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RPGs as games vs. RPGs as programming tools

May 9, 2012

I poke my head in at Enworld every so often to read up on D&D5E. So far it seems mostly like they’re keeping their cards close about what’s going on (or, you know, most of it is unformed and therefore nothing solid can be said and they don’t want to have the fanbase assume every possibility is a promise…)

Anyway, it highlighted a specific difference in expectations for RPGs. Traditionally, most RPGs are more like a programming language- it’s a set of tools the group uses to make situations and play, therefore, it has to be very broad, flexible and robust to accommodate the possibilities. (Specifically, it was people EXPECTING rules in D&D5 for “advancing monsters”…)

Vincent Baker’s post on System is very useful here:

Vincent Baker's chart on System

As he points out later in that post, the expectation for traditional rpgs is that the rules provide a lot of support for principled decisions – whether that comes in the form of simple rules and lots of GM decisions on the spot, or lots of rules for lots of situations to cover everything.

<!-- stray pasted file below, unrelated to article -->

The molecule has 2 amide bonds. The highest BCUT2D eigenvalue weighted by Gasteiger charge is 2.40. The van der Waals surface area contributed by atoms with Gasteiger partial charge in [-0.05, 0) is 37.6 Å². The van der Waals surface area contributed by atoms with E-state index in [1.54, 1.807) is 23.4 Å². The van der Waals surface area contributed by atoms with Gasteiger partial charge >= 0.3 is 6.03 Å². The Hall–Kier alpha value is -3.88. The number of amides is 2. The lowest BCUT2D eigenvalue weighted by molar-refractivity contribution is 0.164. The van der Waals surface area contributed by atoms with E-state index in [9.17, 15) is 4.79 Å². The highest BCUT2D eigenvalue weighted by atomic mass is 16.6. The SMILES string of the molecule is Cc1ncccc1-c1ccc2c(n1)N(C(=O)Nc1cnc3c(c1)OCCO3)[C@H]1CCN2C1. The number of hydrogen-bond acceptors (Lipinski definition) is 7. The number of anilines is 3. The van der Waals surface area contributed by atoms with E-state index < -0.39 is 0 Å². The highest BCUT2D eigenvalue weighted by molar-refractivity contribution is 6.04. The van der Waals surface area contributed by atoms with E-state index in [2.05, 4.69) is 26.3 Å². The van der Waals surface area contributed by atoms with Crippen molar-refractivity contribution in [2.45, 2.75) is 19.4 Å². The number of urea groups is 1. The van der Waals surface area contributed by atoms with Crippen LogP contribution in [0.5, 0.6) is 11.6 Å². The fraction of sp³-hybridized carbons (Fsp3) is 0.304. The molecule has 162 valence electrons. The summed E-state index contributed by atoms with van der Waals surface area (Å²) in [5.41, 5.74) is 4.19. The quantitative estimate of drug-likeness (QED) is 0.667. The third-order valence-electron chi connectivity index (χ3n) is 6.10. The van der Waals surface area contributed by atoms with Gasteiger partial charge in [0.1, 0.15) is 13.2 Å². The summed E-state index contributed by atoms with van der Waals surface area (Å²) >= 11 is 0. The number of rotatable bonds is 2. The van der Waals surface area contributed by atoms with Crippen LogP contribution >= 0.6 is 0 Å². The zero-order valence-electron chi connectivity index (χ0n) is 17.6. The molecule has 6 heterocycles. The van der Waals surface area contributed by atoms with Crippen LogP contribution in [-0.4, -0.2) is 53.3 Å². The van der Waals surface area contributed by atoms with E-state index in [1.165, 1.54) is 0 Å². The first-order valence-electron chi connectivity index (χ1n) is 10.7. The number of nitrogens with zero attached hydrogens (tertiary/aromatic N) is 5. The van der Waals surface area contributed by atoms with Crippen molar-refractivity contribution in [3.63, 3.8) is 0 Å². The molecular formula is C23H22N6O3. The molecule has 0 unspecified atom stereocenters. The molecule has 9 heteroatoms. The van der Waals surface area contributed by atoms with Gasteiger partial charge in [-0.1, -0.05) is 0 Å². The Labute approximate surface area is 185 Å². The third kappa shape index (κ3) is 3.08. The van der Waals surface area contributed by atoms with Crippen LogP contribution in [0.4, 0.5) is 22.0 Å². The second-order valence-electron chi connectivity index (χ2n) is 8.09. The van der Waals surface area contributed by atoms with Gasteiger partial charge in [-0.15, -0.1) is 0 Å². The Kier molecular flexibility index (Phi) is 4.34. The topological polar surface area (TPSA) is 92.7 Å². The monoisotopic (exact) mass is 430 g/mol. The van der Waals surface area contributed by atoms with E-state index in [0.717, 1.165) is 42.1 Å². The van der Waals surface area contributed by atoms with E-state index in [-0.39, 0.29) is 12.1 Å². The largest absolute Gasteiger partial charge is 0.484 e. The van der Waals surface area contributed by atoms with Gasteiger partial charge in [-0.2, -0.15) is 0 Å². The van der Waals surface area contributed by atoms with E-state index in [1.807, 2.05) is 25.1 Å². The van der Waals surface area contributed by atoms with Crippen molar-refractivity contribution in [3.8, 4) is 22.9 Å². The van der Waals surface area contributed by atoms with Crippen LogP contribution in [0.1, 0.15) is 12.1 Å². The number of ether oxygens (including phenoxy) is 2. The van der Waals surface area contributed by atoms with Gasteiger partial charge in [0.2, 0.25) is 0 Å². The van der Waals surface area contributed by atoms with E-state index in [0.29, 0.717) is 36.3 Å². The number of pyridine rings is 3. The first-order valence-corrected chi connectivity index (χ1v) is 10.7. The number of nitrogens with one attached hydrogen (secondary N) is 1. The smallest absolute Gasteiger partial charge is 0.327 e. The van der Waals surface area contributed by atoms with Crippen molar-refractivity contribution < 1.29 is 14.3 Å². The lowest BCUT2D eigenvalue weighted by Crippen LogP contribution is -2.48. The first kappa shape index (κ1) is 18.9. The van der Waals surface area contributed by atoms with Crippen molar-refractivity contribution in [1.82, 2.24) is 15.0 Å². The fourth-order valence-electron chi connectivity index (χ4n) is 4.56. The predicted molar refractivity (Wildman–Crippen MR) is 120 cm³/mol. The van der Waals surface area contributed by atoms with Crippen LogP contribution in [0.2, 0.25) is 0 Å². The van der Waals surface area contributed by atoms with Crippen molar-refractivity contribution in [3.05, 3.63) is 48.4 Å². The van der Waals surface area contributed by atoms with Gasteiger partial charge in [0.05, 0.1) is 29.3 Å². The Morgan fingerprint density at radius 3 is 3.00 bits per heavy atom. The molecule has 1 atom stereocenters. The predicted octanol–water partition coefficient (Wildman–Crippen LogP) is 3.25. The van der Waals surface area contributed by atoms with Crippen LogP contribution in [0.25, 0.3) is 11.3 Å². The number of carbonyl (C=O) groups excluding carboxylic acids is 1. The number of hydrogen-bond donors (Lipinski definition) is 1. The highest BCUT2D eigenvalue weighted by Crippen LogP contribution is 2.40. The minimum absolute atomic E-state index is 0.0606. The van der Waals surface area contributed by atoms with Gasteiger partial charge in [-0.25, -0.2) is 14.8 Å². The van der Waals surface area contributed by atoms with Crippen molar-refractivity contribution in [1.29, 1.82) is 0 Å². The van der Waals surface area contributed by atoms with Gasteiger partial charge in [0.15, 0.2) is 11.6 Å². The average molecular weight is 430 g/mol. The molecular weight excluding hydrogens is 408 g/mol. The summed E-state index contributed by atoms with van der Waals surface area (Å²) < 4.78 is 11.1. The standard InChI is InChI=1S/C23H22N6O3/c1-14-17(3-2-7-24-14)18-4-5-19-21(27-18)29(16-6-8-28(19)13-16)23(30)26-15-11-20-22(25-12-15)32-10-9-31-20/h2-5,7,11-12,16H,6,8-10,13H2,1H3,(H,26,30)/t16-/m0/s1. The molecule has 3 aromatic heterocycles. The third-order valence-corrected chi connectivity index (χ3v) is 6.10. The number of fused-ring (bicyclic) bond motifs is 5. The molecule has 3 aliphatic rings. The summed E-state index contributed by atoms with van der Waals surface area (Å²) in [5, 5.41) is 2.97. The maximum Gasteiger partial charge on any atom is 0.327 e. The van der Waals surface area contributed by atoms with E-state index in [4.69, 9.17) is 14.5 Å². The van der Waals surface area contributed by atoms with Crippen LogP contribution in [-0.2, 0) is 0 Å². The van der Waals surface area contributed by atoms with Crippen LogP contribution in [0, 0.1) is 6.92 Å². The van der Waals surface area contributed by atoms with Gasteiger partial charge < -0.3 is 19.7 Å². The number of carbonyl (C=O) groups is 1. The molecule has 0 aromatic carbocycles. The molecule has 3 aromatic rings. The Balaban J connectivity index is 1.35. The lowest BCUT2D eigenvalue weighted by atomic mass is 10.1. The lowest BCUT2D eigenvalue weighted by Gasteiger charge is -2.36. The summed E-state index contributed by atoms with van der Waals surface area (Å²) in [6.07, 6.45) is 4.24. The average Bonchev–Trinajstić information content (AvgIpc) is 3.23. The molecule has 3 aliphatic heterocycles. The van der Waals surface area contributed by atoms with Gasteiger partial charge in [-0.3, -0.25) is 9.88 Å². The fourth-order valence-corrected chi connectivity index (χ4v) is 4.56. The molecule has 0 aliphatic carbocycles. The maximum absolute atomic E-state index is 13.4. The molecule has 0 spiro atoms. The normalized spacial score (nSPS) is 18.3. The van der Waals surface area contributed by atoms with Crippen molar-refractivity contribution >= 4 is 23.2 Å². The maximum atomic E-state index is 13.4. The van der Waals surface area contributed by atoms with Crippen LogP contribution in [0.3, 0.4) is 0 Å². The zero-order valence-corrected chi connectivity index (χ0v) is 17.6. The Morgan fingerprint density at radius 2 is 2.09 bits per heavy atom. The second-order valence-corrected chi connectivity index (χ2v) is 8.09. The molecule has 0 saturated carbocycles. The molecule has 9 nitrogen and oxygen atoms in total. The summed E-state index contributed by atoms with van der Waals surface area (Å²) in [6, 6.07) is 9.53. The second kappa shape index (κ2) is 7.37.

I’m comparing this against games that have a single situation that you play out, as the focus of the game – Grey Ranks, The Mountain Witch, Shab al-Hiri Roach etc. and how often games like these also get labeled, “Not a roleplaying game”. It’s that part of the expectation that some folks have is that all roleplaying games are supposed to support near infinite situation generation and continuous play, rather than be something with a beginning and endpoint.

It should also be pretty obvious that building tools to build games (and the advice to make GOOD situations to play with out of that) is much more difficult than to build a simple game that does a single scenario or a few scenarios.

Mostly, though, this is just an observation about both design expectations and communication about the games we play.

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